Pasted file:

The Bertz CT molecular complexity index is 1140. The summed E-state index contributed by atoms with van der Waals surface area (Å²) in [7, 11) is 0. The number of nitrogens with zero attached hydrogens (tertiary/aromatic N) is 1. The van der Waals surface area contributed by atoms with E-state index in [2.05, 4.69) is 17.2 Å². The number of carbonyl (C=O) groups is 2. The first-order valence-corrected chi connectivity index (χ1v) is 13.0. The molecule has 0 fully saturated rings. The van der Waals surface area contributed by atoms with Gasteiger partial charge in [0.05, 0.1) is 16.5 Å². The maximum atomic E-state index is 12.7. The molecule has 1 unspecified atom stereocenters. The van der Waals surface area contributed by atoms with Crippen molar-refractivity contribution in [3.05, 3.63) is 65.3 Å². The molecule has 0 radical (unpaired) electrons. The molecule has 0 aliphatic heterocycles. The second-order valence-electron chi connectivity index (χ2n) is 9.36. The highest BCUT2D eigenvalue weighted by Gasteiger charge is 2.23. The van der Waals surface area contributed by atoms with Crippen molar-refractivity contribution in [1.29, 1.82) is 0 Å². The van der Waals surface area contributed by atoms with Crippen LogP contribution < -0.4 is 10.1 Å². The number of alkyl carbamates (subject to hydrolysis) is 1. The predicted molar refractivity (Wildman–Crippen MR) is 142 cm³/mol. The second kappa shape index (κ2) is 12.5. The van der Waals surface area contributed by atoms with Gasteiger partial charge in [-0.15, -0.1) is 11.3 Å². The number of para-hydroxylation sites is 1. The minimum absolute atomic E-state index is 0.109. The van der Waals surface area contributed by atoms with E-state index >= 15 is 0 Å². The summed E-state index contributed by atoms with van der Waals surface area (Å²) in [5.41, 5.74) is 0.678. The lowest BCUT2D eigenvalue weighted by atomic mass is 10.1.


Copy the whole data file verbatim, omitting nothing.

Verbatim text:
The Bertz CT molecular complexity index is 1140. The summed E-state index contributed by atoms with van der Waals surface area (Å²) in [7, 11) is 0. The number of nitrogens with zero attached hydrogens (tertiary/aromatic N) is 1. The van der Waals surface area contributed by atoms with E-state index in [2.05, 4.69) is 17.2 Å². The number of carbonyl (C=O) groups is 2. The first-order valence-corrected chi connectivity index (χ1v) is 13.0. The molecule has 0 fully saturated rings. The van der Waals surface area contributed by atoms with Gasteiger partial charge in [0.05, 0.1) is 16.5 Å². The maximum atomic E-state index is 12.7. The molecule has 1 unspecified atom stereocenters. The van der Waals surface area contributed by atoms with Crippen molar-refractivity contribution in [3.05, 3.63) is 65.3 Å². The molecule has 0 radical (unpaired) electrons. The molecule has 0 aliphatic heterocycles. The second-order valence-electron chi connectivity index (χ2n) is 9.36. The highest BCUT2D eigenvalue weighted by Gasteiger charge is 2.23. The van der Waals surface area contributed by atoms with Crippen molar-refractivity contribution in [1.29, 1.82) is 0 Å². The van der Waals surface area contributed by atoms with Crippen LogP contribution < -0.4 is 10.1 Å². The number of alkyl carbamates (subject to hydrolysis) is 1. The predicted molar refractivity (Wildman–Crippen MR) is 142 cm³/mol. The second kappa shape index (κ2) is 12.5. The van der Waals surface area contributed by atoms with Gasteiger partial charge in [-0.15, -0.1) is 11.3 Å². The number of para-hydroxylation sites is 1. The minimum absolute atomic E-state index is 0.109. The van der Waals surface area contributed by atoms with E-state index >= 15 is 0 Å². The summed E-state index contributed by atoms with van der Waals surface area (Å²) in [5.41, 5.74) is 0.678. The lowest BCUT2D eigenvalue weighted by atomic mass is 10.1.